BUS
BUS 101 Learning Guide 1.docx

Sunday 9 september 2018 741 pm class

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- Sunday, 9 September 2018, 7:41 PM Class, 17 of the biggest differences between managers and leaders 14 words Permalink | Show parent | Reply
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Re: Learning Guide Unit 1 by Salmane Salih - Saturday, 8 September 2018, 2:11 PM “The art of getting things done through the efforts of other people.” is a great overall definition to management. We can expand upon this definition if we add that management is the art of getting things done through the efforts of other people; if the right people are placed in the right positions. Great managers need to have the ability of reading people and knowing their strengths and weaknesses. Things can get done, but it's best if things get done the right way; putting the right employee in the right position will get things done efficiently. Leveraging the strengths of employees will get better results if they are put in areas where they have more experience in. Also, training programs should be available to employees to strengthen the weaknesses in other areas. With this, employees will have better knowledge of the tasks they are executing. Overall, this characteristic of positioning people in the right positions will make the management process much smoother. 162 words Permalink | Show parent | Reply Re: Learning Guide Unit 1 by Donna Mills (Instructor & OSWC Advisor) - Sunday, 9 September 2018, 7:37 PM Good start Salmane, What example can you use ? What textbook material can you use? 14 words Permalink | Show parent | Reply Re: Learning Guide Unit 1 by Timothy Morris - Monday, 10 September 2018, 11:29 PM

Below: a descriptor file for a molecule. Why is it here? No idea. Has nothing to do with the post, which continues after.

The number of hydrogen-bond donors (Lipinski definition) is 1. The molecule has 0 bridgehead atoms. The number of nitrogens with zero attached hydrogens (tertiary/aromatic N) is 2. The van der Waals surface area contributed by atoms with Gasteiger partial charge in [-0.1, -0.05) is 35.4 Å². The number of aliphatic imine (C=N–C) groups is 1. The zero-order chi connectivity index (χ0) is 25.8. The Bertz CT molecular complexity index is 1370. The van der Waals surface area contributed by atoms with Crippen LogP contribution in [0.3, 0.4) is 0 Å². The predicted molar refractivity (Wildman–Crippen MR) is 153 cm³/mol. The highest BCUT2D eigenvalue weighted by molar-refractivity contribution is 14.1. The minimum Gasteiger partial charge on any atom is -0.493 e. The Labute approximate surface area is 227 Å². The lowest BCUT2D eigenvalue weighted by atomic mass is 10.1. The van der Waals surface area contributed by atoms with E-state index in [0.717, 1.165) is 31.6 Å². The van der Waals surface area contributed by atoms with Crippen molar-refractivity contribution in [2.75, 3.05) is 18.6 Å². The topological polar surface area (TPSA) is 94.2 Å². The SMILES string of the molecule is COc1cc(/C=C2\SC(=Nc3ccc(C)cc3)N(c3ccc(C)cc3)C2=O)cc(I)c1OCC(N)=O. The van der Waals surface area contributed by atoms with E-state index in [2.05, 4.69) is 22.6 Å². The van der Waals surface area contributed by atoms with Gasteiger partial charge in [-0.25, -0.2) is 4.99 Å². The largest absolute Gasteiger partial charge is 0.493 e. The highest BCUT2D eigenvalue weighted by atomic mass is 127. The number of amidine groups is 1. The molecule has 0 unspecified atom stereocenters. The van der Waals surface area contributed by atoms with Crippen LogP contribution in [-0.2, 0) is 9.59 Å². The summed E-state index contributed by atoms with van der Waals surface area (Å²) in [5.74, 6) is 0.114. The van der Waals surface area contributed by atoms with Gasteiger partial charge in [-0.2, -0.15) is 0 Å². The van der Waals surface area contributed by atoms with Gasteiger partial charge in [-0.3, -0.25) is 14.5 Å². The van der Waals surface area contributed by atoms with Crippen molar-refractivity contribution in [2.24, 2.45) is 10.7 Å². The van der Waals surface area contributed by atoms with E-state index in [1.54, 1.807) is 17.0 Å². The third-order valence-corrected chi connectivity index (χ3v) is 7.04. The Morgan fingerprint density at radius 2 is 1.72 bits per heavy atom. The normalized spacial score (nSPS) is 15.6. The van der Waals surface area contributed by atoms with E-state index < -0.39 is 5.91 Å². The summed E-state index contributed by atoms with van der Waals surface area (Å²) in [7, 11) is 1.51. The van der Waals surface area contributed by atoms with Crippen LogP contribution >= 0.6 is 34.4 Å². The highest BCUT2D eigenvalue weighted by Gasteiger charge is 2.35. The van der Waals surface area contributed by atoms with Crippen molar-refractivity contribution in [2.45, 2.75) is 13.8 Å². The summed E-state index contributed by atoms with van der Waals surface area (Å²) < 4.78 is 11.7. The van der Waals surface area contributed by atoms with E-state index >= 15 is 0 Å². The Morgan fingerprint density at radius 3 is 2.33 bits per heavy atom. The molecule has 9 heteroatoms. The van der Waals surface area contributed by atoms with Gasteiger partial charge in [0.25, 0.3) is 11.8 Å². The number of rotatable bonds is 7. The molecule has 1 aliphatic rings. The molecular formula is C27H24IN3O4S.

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I think putting the right people in the right places comes from effective use of P-O-L-C If you have good leadership, you are aware of the strengths and weaknesses of your staff because you spend time around them and observing their performance. You know who works best under pressure, that's who you give the big project with a short deadline to because you know they can handle it. You know who makes the best presentation, that's who you have writing your proposals. Because you're a good leader, you know the pieces you have to move across the chess board. Since you know your pieces, you can plan how to effectively use them to accomplish the company's goals both short-term and long-term. You can then organize both them and yourself so that you are ready to get things going in a forward motion once the client signs the deal or the contract comes through. You've already got your strategy from P-O-L and next is C. I think it's entirely possible for a good manager to be aware of everything going on without micromanaging. Per the text, "Controlling involves ensuring that performance does not deviate from standards." If you have set your expectations clearly, then it's easy to see who isn't performing according to those expectations and either coach them so they do better (leadership) or move them to a different task and give the one they are working on to someone better suited.
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